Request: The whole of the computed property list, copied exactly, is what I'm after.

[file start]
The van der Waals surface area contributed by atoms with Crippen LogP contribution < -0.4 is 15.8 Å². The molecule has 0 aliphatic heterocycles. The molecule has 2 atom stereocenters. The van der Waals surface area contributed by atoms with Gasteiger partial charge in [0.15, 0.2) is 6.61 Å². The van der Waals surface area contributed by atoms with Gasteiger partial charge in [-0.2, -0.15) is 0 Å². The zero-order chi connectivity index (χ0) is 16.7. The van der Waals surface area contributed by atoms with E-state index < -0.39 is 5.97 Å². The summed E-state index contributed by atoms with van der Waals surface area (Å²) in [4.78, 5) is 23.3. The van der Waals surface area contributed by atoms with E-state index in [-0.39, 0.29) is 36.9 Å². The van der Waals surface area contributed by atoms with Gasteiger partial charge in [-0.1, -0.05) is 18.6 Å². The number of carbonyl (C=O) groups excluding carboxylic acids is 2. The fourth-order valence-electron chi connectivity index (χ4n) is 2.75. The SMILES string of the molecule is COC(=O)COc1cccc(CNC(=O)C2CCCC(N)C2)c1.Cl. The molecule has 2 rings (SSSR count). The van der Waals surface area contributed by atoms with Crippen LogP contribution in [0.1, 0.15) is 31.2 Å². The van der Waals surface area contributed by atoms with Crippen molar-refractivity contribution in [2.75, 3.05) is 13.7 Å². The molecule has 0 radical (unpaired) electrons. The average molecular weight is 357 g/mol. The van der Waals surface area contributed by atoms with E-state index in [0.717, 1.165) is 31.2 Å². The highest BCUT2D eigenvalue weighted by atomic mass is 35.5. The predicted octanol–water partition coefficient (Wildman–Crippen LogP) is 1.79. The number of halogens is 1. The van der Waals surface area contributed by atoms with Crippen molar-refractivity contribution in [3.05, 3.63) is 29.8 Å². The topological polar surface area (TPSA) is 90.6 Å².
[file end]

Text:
The van der Waals surface area contributed by atoms with Crippen LogP contribution < -0.4 is 15.8 Å². The molecule has 0 aliphatic heterocycles. The molecule has 2 atom stereocenters. The van der Waals surface area contributed by atoms with Gasteiger partial charge in [0.15, 0.2) is 6.61 Å². The van der Waals surface area contributed by atoms with Gasteiger partial charge in [-0.2, -0.15) is 0 Å². The zero-order chi connectivity index (χ0) is 16.7. The van der Waals surface area contributed by atoms with E-state index < -0.39 is 5.97 Å². The summed E-state index contributed by atoms with van der Waals surface area (Å²) in [4.78, 5) is 23.3. The van der Waals surface area contributed by atoms with E-state index in [-0.39, 0.29) is 36.9 Å². The van der Waals surface area contributed by atoms with Gasteiger partial charge in [-0.1, -0.05) is 18.6 Å². The number of carbonyl (C=O) groups excluding carboxylic acids is 2. The fourth-order valence-electron chi connectivity index (χ4n) is 2.75. The SMILES string of the molecule is COC(=O)COc1cccc(CNC(=O)C2CCCC(N)C2)c1.Cl. The molecule has 2 rings (SSSR count). The van der Waals surface area contributed by atoms with Crippen LogP contribution in [0.1, 0.15) is 31.2 Å². The van der Waals surface area contributed by atoms with Crippen molar-refractivity contribution in [2.75, 3.05) is 13.7 Å². The molecule has 0 radical (unpaired) electrons. The average molecular weight is 357 g/mol. The van der Waals surface area contributed by atoms with E-state index in [0.717, 1.165) is 31.2 Å². The highest BCUT2D eigenvalue weighted by atomic mass is 35.5. The predicted octanol–water partition coefficient (Wildman–Crippen LogP) is 1.79. The number of halogens is 1. The van der Waals surface area contributed by atoms with Crippen molar-refractivity contribution in [3.05, 3.63) is 29.8 Å². The topological polar surface area (TPSA) is 90.6 Å².